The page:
Martinas Valentin, a soft-spoken, 48-year-old woman, resides in Corona with her eight children. Since she left her abusive husband six years ago, she no longer lives in fear of his temper. But she still carries the scars.
Valentin has a thin white mark on one arm from where her husband hit her with a machete back in their hometown of Puebla, Mexico. Once, he kicked her so hard that she suffered a miscarriage.
After the couple came to the United States, the abuse only got worse. Her husband raped her and made her sleep on a fire escape in the New Jersey winter for weeks at a time.
“I had no contact with anybody,” Valentin said. “He used that to his advantage. I didn’t know what to do.”
Victims of domestic abuse often find it hard to come forward. For undocumented immigrants like Valentin, the problem is compounded by a lack of knowledge about or access to services. And although legislation has been introduced to address the problem, many women still suffer in silence.
It took courage for Valentin to leave her husband and things haven’t been easy. Luckily, she had a sister in Corona, who was able to help her get a place to live. She found work cleaning houses in Brooklyn.
Although she has been in the United States for more than 20 years and 4 of her children were born here, Valentin is not a U.S. citizen.
She is working with her lawyer to get legal status under the Violence Against Women Act.
The legislation, first introduced in 1994 and renewed in 2000, allows battered immigrant women to apply for citizenship independently of their spouses and processes visas for victims of sexual trafficking and assault.
VAWA 2000 expired at the end of September. Since then, both the House and the Senate have approved a newly expanded bill. But because the House didn’t approve some of the provisions, which were passed without objection by the Senate, the legislation is pending, waiting for a conference committee to work out the differences.
New measures are designed to prevent the detention and deportation of abused immigrant women and make VAWA provisions more accessible to the immigrant community.
“This is a really vulnerable community,” said Carole Angel, staff attorney at Legal Momentum’s Immigrant Women’s Program in Washington, D.C. “So we’re trying to give them as many tools as they can have to protect themselves.”
Many victims, like Valentin, are unaware of the services available and are afraid to contact authorities because of the risk of deportation. “I didn’t want to cause trouble for myself or my children,” Valentin said.
Joe Polidoro, NYPD liaison between Queens North and the chief of the domestic violence department, calls this fear a misconception.
“We would help no matter what,” he said. Polidoro added that the police have been making efforts to combat domestic violence in immigrant communities through the introduction of multilingual hot lines and posters.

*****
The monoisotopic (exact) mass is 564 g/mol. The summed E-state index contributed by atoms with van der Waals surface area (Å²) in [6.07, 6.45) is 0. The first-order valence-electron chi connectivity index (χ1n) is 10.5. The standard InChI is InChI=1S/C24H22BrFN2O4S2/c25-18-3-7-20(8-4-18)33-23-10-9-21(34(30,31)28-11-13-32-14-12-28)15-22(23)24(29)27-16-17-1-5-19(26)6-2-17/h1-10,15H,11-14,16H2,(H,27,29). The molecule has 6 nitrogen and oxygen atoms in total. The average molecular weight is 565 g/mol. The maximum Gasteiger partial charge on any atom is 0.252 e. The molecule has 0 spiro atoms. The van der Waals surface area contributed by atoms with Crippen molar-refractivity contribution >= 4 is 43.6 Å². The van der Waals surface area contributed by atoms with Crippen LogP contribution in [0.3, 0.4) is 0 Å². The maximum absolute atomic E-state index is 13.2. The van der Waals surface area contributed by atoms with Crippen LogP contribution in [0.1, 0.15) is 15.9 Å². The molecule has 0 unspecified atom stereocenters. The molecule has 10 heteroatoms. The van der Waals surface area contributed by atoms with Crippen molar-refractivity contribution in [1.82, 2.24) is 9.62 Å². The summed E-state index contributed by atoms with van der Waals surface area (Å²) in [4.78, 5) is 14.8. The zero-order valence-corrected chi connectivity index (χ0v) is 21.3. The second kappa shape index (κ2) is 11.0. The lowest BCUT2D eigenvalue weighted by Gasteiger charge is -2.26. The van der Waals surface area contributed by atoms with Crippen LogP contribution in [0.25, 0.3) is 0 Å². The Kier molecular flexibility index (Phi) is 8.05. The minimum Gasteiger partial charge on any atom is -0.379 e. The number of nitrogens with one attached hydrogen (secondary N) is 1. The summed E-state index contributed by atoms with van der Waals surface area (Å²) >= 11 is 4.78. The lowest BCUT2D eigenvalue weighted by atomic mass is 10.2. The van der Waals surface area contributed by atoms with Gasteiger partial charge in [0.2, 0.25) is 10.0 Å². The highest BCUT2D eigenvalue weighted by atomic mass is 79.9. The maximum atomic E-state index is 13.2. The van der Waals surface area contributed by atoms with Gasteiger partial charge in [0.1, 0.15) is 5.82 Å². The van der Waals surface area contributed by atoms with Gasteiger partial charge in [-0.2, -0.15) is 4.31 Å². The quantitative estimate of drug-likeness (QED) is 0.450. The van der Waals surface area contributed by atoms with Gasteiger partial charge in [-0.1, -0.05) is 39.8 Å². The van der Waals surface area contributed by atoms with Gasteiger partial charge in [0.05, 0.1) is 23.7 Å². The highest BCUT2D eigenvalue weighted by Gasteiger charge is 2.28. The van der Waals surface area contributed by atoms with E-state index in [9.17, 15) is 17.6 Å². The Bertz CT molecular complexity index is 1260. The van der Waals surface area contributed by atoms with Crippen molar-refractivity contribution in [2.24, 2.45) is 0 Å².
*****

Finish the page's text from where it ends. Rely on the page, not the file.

In Queens, the Borough President’s Office is making a concentrated effort to raise awareness of the issue among immigrant women. Catherine Moore, chair of the borough president’s task force against domestic violence, child maltreatment and elder abuse, said they hold monthly meetings with service providers and publish a directory of resources for victims that is available at local schools and libraries.
“The only way to help these women is to educate them,” Moore said. “Imagine being a mother who is thinking that she’s not only going to lose her children (by coming forward), but that she’s going to be deported. Well, that’s not true.”
Moore also recognizes the importance of economic assistance for undocumented immigrant women, as many depend on their spouses for support. “A lot of steps are involved,” she said, “but the biggest thing is to get the women the information and then to empower them so they can leave the situation.”
Ann Jarwin, founder and chairwoman of the Center for the Women of New York, which is located in Queens, believes the problem presents a big challenge here. The borough is the most diverse in the world, with immigrants, both legal and illegal, from over 100 countries.
“This is a very important issue among all people,” Jarwin said. “And the immigrant women have a particular problem. Sometimes the abuser will threaten to report them to the authorities. Sometimes the women come from a culture where it’s not acceptable to talk about abuse. The biggest challenge is enabling them to understand their rights.”
In addition to borough-wide efforts, such as the creation of a special court for victims of domestic violence, Jarwin said the Center works in a coalition with all the neighborhood groups, such as the Rainbow Center for Korean Women, to provide services to victims in their native tongue.
“We try not to reinvent the wheel,” Jarwin said. “We will help, but we don’t speak 110 languages. So we refer (the victims).”
One such neighborhood group is Latin Women in Action, a Corona-based advocacy organization. But Haydee Zambrana, the chief executive officer, says she isn’t always able to help. Five to ten people come to her organization for assistance with domestic violence issues every week. Those who are undocumented, once informed of their limited options, rarely come back.
“She can leave the home,” Zambrana said, “but how is she going to survive? Especially if she has children. I can’t tell her to leave no matter what. I do, but I know it’s not realistic. Most of the time, for it to be resolved, she has to have family members.”
Valentin’s family members gave her both the motivation and the resources to leave her husband. “My children were becoming traumatized by the violence,” she said. “My daughter, she was 17, she couldn’t eat because she was shaking.”
Valentin stayed with her niece in Corona before finding a place to live. Others find it too difficult to leave.
“They only do something when it’s the last resort,” Zambrana said. “When they say it’s me alive or me dead. And that’s why some of them end up dying.”